Tag Archives: Godspeed You Black Emperor

Music genres – handles or pigeonholes? (probably both)

It’s a common complaint from musicians: “I don’t do goth/post-rock/folk/trip hop/indie/prog (or whatever). You can’t pigeonhole me!”

Same thing with fans. I’ve read a ton of forum threads complaining about genre names. “What the hell does post-rock mean? Aren’t bands still playing rock? Why isn’t it called post-rap? Post-rock isn’t a real genre.” And various other quibbles from people who hate seeing their favorite musicians get pigeonholed, or resent seeing musicians they don’t like surf their way into undeserved recognition atop some made up fad.

I totally get it. I’m the king of “you can’t pigeonhole me.” I’m 100 percent eclectic in musical taste. Politically, neither fish nor fowl.

I do think there’s a nasty tendency in some circles (*cough* Pitchfork) to use labels in order to dismiss a band or collection of bands. Like, “Oh yeah, we figured out what these guys are. Just another example of X. If anyone still cares about X, this is part of that whole X knockoff crowd. That scene is so quaint isn’t it? Moving right along…”

Just look at this list of genres: http://rateyourmusic.com/rgenre/

Drumfunk, Sqweee, Glitch-hop, Witch House and Turbo-folk are just a few of many genre names that make me scratch my head. Are these really real? Is somebody pulling our legs?

Who comes up with this stuff anyway? It used to be DJs and music journalists, but now I guess it’s mostly bloggers with a lot more hits than I get. Somehow the names catch on, silly or not. Shoegaze is one I use a lot that sounds pretty ridiculous (whatever you want to call it, I like it). It was originally a put-down for bands playing noise-drenched stuff who tended to stand on the stage and look down at their shoes, but now it’s so common that bands will claim the term.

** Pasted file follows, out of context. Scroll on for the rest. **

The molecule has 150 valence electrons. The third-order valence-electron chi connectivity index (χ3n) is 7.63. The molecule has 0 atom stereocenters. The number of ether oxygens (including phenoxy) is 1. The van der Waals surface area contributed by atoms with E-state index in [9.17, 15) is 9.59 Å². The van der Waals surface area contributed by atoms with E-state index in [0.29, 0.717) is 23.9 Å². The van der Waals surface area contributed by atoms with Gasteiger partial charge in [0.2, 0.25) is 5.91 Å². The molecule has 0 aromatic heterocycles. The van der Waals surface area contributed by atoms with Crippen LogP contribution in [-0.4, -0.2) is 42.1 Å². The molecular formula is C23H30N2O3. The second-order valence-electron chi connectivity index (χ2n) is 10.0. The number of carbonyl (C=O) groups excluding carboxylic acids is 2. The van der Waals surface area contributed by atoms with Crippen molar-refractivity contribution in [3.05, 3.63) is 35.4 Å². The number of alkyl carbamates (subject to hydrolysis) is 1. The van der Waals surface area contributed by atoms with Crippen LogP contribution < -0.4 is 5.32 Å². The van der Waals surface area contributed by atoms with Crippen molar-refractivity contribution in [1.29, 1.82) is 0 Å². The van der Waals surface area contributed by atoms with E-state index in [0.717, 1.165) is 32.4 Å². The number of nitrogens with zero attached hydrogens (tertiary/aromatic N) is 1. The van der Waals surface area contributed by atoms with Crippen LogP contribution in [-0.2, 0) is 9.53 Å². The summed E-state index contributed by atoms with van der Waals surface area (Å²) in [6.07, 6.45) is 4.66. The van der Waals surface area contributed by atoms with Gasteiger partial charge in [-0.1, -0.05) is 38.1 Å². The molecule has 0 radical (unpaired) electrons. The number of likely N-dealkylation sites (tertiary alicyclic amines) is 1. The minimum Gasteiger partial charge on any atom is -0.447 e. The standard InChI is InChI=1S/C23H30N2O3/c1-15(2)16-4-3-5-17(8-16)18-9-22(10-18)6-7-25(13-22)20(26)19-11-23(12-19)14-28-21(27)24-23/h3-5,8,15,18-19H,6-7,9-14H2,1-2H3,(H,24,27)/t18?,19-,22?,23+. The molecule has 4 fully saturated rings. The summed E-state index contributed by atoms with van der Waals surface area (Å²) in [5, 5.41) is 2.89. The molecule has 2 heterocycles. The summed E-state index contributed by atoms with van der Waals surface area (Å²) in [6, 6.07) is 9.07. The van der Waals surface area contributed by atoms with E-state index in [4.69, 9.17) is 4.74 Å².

Classifying music into groups will always be a messy business. There are some musicians (usually my favorites) who defy classification. There are musicians who get lumped into a group who sound nothing like their supposed peers.

Television’s Marquee Moon (1977) came from one of the original CBGBs bands, often touted as one of the first punk bands or even “proto-punk.” Yet to me its style has a lot in common with Magazine’s Real Life (1978), which came out just a year later and is considered one of the first postpunk albums. Can you really go from proto- to post- in just one year?

World music is a really messy genre. It can sound like anything, and isn’t everything part of the world? And speaking of the world, now everything has gone global. You have millions of musicians, talented and otherwise, making tunes on laptops and releasing them on the Internet. Anyone can be influenced by anyone. It was hard enough to classify things in the blues-R&B-rock continuum, especially when jazz and classical kept rearing their ugly heads. Now throw in influences from every country in the world and classifying anything becomes virtually impossible.

Yet we have to try. Why? Because if we don’t, we can’t find music we like, and we can’t talk about it.

I understand the principle of “it’s all music.” But don’t you think the average Chuck Berry fan would be a bit put off if you played a Godspeed You Black Emperor album said, “Here’s some of that music stuff you claim to like”? And suppose he had an open mind and even kind of liked it, but just never heard GYBE before and asked, “what is this?” Sorry, but I’m going to have to say post-rock, because he might then find and enjoy Sigur Ros. Post-rock is a clear case of “you gotta call it something.” Would you consider a Chuck Berry song rock? Definitely. Would you consider a Godspeed You Black Emperor song rock? Not too sure… Thus, post-rock.